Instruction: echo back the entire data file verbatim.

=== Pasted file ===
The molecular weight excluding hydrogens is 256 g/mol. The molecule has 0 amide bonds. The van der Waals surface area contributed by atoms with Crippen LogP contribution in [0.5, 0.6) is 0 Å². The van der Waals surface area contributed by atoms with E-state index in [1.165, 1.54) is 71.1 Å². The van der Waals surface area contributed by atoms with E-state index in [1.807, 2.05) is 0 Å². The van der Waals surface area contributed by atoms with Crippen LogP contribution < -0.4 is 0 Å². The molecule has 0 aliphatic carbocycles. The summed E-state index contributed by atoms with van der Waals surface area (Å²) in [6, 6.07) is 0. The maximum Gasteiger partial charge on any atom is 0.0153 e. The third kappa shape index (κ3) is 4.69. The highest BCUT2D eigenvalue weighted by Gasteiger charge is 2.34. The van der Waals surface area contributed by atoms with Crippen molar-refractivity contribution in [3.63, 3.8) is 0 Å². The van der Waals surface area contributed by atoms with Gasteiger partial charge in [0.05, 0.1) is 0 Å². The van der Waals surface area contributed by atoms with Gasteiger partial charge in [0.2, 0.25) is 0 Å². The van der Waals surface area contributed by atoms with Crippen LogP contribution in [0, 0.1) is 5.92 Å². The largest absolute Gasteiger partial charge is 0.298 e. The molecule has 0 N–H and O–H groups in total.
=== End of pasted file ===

The molecular weight excluding hydrogens is 256 g/mol. The molecule has 0 amide bonds. The van der Waals surface area contributed by atoms with Crippen LogP contribution in [0.5, 0.6) is 0 Å². The van der Waals surface area contributed by atoms with E-state index in [1.165, 1.54) is 71.1 Å². The van der Waals surface area contributed by atoms with E-state index in [1.807, 2.05) is 0 Å². The van der Waals surface area contributed by atoms with Crippen LogP contribution < -0.4 is 0 Å². The molecule has 0 aliphatic carbocycles. The summed E-state index contributed by atoms with van der Waals surface area (Å²) in [6, 6.07) is 0. The maximum Gasteiger partial charge on any atom is 0.0153 e. The third kappa shape index (κ3) is 4.69. The highest BCUT2D eigenvalue weighted by Gasteiger charge is 2.34. The van der Waals surface area contributed by atoms with Crippen molar-refractivity contribution in [3.63, 3.8) is 0 Å². The van der Waals surface area contributed by atoms with Gasteiger partial charge in [0.05, 0.1) is 0 Å². The van der Waals surface area contributed by atoms with Gasteiger partial charge in [0.2, 0.25) is 0 Å². The van der Waals surface area contributed by atoms with Crippen LogP contribution in [0, 0.1) is 5.92 Å². The largest absolute Gasteiger partial charge is 0.298 e. The molecule has 0 N–H and O–H groups in total.